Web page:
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NCJ Number: 200055 Find in a Library
Title: Strain, Negative Emotions, and Deviant Coping Among African-Americans: A Test of General Strain Theory
Journal: Journal of Quantitative Criminology  Volume:19  Issue:1  Dated:March 2003  Pages:79-105
Author(s): Sung Joon Jang; Byron R. Johnson
Date Published: March 2003
Page Count: 27
Type: Report (Study/Research)
Format: Article
Language: English
Country: United States of America
Annotation: Based on an analysis of data from a nationally representative sample of African-American adults, this study tested hypotheses derived from general strain theory (GST) regarding the relationships among strain, negative emotions, and deviant coping.
Abstract: Agnew's general strain theory elaborates on traditional strain models (Cloward and Ohlin, 1960; Cohen, 1955; and Merton, 1938) by redefining the strain concept, specifying strain-generated negative emotions as the source of deviant motivation, and incorporating conditioning factors into the theory to explain individual differences in adaptations to strain. Agnew defines "strain" as "negative or aversive relations with others," which are of three types: strain as the actual or anticipated failure to achieve positively valued goals, strain as the actual or anticipated removal of positively valued stimuli, and strain as the actual or anticipated presentation of negative stimuli. Although GST is proposed as a general theory for all racial and ethnic groups, it may be especially applicable to African-Americans, who tend to report higher levels of psychological distress due to their more frequent experiences of racism and economic disadvantage. Four hypotheses related to the application of GST to African-Americans were tested with data from the National Survey of Black Americans (NSBA). The NSBA Cross-Section Study, a nationally representative survey of adult African-Americans, was completed in 1980 for a sample of 2,107 respondents. In the NSBA each respondent was asked about "personal problems." More than half of the sample indicated problems in their lives and/or in the lives of significant others. Problems were specified through 120 categories of life events. Follow-up questions examined respondents' feelings related to the problems experienced, as well as their behaviors during times of trouble. Results from ordinary least squares regression analyses generally supported the hypotheses based in GST. Negative emotions derived from strain had consistently significant effects on deviance, regardless of whether the study used composite or separate measures of inner-directed and outer-directed emotions and deviance. Although self-esteem and self-efficacy as conditioning factors generally failed to receive empirical support, religiosity was found to significantly buffer the effects of negative emotions on deviance. Implications are drawn for the further development of GST. 2 tables, 56 references, and appended items used for analysis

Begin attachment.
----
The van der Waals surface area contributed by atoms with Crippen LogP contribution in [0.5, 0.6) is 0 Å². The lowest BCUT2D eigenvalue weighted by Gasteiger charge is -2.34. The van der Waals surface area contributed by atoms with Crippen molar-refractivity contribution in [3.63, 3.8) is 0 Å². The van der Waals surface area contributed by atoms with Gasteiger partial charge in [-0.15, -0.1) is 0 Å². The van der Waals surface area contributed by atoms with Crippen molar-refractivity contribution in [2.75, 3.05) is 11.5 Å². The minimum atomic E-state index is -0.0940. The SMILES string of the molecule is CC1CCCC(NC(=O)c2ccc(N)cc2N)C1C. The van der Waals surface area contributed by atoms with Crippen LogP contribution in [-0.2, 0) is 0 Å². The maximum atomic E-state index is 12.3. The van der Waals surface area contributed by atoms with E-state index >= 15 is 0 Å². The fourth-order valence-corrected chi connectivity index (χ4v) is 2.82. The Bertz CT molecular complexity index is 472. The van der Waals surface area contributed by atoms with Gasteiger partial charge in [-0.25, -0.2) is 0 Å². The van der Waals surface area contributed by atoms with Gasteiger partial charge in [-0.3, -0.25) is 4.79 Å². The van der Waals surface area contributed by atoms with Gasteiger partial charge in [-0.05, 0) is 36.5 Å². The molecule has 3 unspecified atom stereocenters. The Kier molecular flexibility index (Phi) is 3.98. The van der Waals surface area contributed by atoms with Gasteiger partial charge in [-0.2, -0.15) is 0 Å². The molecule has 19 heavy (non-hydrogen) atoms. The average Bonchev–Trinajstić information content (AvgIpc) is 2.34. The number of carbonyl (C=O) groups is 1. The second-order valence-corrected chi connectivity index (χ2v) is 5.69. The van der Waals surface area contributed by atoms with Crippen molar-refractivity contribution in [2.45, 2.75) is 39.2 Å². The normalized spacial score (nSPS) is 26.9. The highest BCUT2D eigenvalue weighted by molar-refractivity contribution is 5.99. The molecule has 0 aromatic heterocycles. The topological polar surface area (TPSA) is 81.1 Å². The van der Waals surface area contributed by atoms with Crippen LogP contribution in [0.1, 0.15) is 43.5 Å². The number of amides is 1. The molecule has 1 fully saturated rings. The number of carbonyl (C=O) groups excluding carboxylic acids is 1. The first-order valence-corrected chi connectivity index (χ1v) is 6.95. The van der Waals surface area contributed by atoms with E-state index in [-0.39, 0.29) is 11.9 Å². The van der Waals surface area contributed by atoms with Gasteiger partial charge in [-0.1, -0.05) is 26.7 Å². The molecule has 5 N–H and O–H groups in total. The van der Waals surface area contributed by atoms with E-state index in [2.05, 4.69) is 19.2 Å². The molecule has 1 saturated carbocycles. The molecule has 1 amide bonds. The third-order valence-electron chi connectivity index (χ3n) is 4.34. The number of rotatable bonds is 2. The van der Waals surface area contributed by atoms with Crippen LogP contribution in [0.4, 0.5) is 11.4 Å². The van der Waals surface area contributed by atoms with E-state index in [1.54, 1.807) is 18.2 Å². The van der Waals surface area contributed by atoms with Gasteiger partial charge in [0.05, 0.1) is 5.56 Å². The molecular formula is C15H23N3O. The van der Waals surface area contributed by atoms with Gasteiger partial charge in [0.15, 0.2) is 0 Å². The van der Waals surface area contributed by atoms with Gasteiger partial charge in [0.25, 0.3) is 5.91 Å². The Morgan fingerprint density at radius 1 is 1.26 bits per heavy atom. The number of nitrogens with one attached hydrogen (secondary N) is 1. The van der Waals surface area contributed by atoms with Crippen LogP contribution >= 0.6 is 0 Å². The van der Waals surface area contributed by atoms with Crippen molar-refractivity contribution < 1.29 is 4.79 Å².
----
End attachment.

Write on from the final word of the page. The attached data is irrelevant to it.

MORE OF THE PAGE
Main Term(s): Criminology
Index Term(s): Acting out behavior; Behavior under stress; Black/African Americans; Crime causes theory; Deviance; Strain theory
Note: An earlier version of this paper was presented at the 2000 annual meetings of the American Society of Criminology, San Francisco, CA.
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